THE widening gap between prices of food and stagnant wages has led to 44% of poor households in the urban areas spending more of their incomes on food, from 16% in 2016, a USAID official has said.

Speaking at a public discussion forum on the economic decline and food insecurity crisis in Zimbabwe held in Washington DC, US, last Wednesday, USAID chief office of humanitarian assistance and resilience in Zimbabwe, Jason Taylor said more urbanites were now spending more on food.

“We have experienced in Zimbabwe a steady macroeconomic deterioration for a period of years and things are now just starting to bite. This deterioration is categorised most recently by
price spikes, which immediately followed fiscal and monetary policies implemented by the government last October. We have seen price increases for imported goods that are exacerbated by the falling value of the local currency,” Taylor said.

“Inflation is now at 66,8% as of March. This is the official rate and this is up from 59,4% in February, a significant increase in one month. Informal estimates are much higher, so no matter how you are looking at it, it is not a good picture. This inflation impact is severe for ordinary Zimbabweans who have seen prices rise, but wages are not keeping up.

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“Even if wages are rising, they are not competing with the prices that we are seeing… So, in 2016, the average poor household in urban areas spent 28% of their income on food. In 2018, that had risen to 44%. Let me let that sink in a bit. Twenty eight percent to 44%, that is a startling increase, and yet household dietary diversity is worse. So, put bluntly, people are spending more on food, but they are eating worse.”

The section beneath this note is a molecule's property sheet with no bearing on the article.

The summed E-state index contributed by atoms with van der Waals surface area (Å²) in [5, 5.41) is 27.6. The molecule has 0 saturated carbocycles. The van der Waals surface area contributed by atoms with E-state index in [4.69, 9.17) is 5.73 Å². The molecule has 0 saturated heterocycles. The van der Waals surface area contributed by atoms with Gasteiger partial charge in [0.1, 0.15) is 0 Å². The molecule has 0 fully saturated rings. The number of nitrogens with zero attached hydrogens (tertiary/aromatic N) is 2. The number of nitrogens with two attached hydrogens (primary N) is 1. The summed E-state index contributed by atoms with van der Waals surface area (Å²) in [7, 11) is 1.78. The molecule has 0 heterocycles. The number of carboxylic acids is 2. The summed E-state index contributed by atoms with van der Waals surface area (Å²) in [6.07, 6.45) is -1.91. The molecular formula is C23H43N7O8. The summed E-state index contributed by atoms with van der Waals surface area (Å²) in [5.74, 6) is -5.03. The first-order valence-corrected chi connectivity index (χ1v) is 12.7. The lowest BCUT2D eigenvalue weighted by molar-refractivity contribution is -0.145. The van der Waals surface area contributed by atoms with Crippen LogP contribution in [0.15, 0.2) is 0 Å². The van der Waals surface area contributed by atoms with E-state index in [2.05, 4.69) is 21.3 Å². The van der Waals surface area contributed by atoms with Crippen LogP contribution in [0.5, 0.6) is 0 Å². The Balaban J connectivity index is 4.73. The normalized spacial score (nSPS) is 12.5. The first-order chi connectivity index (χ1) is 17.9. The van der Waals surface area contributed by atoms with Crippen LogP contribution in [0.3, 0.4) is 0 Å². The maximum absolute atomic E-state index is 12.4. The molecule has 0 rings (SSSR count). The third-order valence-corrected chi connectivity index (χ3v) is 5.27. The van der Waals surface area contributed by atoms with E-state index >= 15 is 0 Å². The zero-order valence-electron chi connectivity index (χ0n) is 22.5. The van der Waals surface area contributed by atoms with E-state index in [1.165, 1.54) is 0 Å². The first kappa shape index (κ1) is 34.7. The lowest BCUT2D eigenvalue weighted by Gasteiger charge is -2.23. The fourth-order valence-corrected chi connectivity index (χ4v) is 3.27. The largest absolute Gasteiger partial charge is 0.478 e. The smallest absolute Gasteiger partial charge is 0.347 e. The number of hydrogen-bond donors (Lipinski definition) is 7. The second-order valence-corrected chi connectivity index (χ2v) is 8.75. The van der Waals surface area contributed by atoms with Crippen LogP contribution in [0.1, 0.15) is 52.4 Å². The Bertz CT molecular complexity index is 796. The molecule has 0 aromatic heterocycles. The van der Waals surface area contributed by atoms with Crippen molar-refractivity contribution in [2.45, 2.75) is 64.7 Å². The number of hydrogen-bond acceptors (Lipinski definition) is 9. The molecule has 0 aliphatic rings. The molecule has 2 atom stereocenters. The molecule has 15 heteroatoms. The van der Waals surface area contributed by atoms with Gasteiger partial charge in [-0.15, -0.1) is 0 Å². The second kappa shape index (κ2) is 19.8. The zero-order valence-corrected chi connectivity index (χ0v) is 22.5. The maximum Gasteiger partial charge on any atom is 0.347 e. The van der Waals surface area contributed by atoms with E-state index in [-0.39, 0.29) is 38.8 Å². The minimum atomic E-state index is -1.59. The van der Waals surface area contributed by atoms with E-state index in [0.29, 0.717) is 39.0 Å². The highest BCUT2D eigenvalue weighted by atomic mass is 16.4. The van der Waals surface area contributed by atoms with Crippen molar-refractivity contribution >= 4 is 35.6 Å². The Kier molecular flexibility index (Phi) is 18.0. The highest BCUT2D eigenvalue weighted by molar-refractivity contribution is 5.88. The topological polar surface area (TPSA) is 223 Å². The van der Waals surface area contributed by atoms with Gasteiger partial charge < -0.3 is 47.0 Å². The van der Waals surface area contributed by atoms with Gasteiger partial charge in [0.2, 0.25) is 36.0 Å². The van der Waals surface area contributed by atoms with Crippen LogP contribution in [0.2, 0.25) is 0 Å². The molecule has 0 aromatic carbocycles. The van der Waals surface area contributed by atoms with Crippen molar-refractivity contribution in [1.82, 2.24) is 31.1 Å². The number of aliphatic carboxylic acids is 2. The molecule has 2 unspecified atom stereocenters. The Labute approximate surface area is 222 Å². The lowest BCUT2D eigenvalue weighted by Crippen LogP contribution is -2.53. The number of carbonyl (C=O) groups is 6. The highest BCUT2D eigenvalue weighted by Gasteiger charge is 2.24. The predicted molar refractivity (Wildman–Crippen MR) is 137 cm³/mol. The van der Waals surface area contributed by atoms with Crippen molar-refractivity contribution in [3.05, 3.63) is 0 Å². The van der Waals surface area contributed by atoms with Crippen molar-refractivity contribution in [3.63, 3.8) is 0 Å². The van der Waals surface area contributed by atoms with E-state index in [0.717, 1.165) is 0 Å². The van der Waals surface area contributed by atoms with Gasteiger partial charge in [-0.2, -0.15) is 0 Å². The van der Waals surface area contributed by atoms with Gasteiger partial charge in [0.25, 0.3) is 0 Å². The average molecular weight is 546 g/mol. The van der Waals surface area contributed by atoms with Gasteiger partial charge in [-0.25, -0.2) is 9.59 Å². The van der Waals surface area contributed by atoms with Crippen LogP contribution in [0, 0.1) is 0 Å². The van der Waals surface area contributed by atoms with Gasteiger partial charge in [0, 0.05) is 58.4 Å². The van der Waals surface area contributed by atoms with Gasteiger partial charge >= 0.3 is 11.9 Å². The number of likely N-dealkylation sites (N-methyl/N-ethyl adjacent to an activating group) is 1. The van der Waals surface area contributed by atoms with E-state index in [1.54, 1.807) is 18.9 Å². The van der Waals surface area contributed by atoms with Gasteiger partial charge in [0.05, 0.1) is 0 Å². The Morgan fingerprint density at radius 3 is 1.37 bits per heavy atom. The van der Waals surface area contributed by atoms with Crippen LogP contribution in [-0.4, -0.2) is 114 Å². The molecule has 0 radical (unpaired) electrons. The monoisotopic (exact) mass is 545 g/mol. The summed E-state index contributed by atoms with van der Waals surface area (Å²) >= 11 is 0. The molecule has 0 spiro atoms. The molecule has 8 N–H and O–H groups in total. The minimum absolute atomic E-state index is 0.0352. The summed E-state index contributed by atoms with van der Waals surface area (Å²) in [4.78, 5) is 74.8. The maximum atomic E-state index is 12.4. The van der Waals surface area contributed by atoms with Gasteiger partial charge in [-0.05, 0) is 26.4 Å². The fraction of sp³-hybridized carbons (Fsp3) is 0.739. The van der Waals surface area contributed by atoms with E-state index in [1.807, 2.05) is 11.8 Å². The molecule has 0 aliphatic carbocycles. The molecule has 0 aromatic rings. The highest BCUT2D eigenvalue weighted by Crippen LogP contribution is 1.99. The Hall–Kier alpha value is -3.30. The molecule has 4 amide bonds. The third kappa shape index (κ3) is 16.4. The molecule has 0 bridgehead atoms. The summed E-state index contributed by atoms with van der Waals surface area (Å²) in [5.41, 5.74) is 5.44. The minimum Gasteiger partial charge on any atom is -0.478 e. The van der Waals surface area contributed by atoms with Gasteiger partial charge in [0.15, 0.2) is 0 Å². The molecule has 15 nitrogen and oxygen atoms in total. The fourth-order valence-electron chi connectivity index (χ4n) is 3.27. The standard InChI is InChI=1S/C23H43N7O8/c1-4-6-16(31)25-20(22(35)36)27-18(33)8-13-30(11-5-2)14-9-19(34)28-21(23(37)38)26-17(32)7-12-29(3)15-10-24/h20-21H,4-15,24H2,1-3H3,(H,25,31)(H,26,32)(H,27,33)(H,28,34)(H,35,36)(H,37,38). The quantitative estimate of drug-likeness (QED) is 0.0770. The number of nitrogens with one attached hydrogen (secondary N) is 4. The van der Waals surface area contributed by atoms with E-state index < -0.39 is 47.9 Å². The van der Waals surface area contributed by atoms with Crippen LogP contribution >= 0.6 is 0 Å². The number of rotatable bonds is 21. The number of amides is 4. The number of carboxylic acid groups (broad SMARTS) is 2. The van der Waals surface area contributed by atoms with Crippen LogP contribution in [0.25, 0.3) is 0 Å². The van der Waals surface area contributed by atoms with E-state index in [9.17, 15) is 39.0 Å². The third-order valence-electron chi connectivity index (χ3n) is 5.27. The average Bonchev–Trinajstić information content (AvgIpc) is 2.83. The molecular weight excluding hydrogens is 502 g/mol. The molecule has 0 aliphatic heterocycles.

This comes as prices of basic commodities continue to go up due to the falling RTGS dollar that was officially adopted back in February, but with no adequate backing, in terms of foreign currency or gold reserves.

As a result, the forex interbank platform, also set up in February and meant at attracting US dollar sellers, has spooked them, resulting in more US dollar buyers.

In the face of scarce foreign currency on the formal market, businesses are turning to the parallel market to source it to import critical raw materials.

And, as foreign currency on the parallel market comes with a high premium (now RTGS$5,2:US$1) businesses are including those costs in the pricing of goods to recoup the expense.

As a result, any changes to the parallel market forex rates result in higher prices of basic goods and services or in this case, food.

Some of the food items that have been buffeted by high price hikes include bread up (288%), cooking oil (130%), meat (100%), milk (140%) and maize (70%) compared to last year over the same period.

“We heard how bread and other staple prices are increasing very quickly. The price of maize is about 70% higher than what it was last year and about 80% higher than what it was on a five-year average and the price of cooking oil is 130% above average and these are the key staple foods for poor rural households in Zimbabwe,” said FEWSNET acting deputy chief of party Peter Thomas.

FEWSNET, is a leading provider of information and analysis on food insecurity agency and is part of USAID.

“In the face of high prices for households to purchase their basic food needs, not only are they limiting their dietary diversity, but they are also restricting their meal sizes, turning to other coping strategies, reducing the consumption of adults to protect the consumption of children,” Thomas said.